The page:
Yesterday, it was the business as family. Today, it is the family as business. And tomorrow, it will be the business of the family to ensure that there is a future for both the business and the family. While radical strategic, operational, and financial transformation is a given for any corporation that hopes to survive the trauma of competing in the post-liberalisation marketplace, India's business houses have yet another agenda for change: rewriting the role of the family. Mirroring the movement of the economy from control to openness, the owners-cum-stewards of the family business, too, must transit from a hands-on role to a hands-off one.
The evolutionary context of business is crying for the involvement of the family to change as well. According to studies conducted by the consultancy firm A.T. Kearney, the typical family business goes through four stages in its development: Entrepreneurial. Functional. Process-driven. And market-driven. Still mired, for the most part, in the first and second stages, the family business house must, of necessity, progress to the next two phases. And, importantly, it is the family that must initiate and implement the changes that are involved. An added motive for change comes from the realisation that the family and the business are essentially two separate institutional systems-with distinctive rules governing their respective behaviours-whose boundaries have overlapped within the business house.
There were differences on how to run businesses earlier, but these differences could be settled amicably. Now, with three generations coming together, it is different.
G.C. Burman, Managing Director, Dabur
It is wise to leave the day-to-day running of the organisation to professional managers today. The family should only provide the overall direction.
Sanjiv Goenka, Vice-Chairman, RPG Enterprises
The professional CEO should be an outstanding personality. I give him plenty of autonomy. I only expect him to go by the policies that the board and I lay down, and deliver.
K.K. Birla, Chairman, K.K. Birla Group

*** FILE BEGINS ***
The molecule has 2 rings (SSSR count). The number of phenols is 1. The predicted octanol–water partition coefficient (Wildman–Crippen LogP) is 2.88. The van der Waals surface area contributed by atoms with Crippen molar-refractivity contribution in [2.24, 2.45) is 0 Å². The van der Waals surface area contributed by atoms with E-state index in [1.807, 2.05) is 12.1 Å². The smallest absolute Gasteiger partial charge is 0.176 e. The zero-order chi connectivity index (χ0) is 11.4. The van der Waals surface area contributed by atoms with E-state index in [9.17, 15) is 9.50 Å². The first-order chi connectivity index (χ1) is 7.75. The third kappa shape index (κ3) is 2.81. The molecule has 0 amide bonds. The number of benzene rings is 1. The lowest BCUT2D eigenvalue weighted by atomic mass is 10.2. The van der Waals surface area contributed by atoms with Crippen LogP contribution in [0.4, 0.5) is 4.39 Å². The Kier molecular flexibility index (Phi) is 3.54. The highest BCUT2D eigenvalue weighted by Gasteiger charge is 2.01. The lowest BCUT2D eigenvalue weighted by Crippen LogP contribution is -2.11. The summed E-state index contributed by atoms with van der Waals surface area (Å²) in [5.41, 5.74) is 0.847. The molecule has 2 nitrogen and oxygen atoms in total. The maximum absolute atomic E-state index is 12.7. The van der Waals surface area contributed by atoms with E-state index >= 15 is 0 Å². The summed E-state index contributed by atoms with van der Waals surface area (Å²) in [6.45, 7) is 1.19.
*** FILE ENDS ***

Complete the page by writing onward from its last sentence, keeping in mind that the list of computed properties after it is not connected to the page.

Thus, the exclusive dynamics of family culture and relationships have been imposed on the internal logic of managing a business enterprise, with results that haven't helped the perpetuation of either of the two entities. So, it is now essential for the family to appreciate this distinction and withdraw to prevent the conflicts between the rules, messages, and expectations for behaviour in each system that are weakening business. That's why a series of vital choices over its future role confronts the country's business family as it seeks to make the family business survive. OWNER OR INVESTOR?
For long has the family combined the roles of owner and control of its businesses, oblivious to the possibility of an alternative. That it had to be the (male) members of the family who would be the hands-on custodians of its ambitions was considered self-evident. Particularly since the classic skills needed for conducting business successfully in the pre-liberalisation economy had far less to do with strategy or operations than with lobbying and liaisoning for licences, permits, financing, and concessions.
And virtually the only functions reserved for managers were those of following instructions. With the fortunes of the businesses resting largely on the networking prowess of their owners- which meant leveraging contacts culminating in the corridors of power-the family could not possibly adopt a hands-off approach. Justifies Chakor Doshi, 49, the vice-chairman of the Rs 190.55-crore Walchandnagar Industries: ''When its stake in the business is 20 per cent or more, it is quite natural for the family to have the comfort of being able to intervene in operations and management.''
Today, however, those skills are no longer a fount of competitive advantage for businesses operating in a primarily unregulated economy. For the family to continue on its former trajectory in managing its businesses, therefore, is redundant. Just what, then, should its new mandate be? The single-most important choice must be between the familiar role of the CEO and the unfamiliar one of an investor. Heretical as it may sound, the involvement of the family in managing the business house must necessarily migrate from management to influence, from exercising the powers of the executive to invoking the rights of the shareholder.
The reasons? For starters, managing a company will need specialised skills that demand the complete attention and time of the persons discharging that responsibility. Whether or not the group is diversified- and the focused business house appears more likely to survive than the sprawling one-the competencies needed to lead each business will become less and less portable across companies in the initial stages of the transition of the business house. The same person-read: the patriarch or the eldest of the scions-will, thus, be unable to manage multiple businesses successfully. Says Sid Khanna, 42, managing partner, Arthur Andersen: ''Owners have to distinguish between managing wealth and managing businesses. The family may not be good at both.''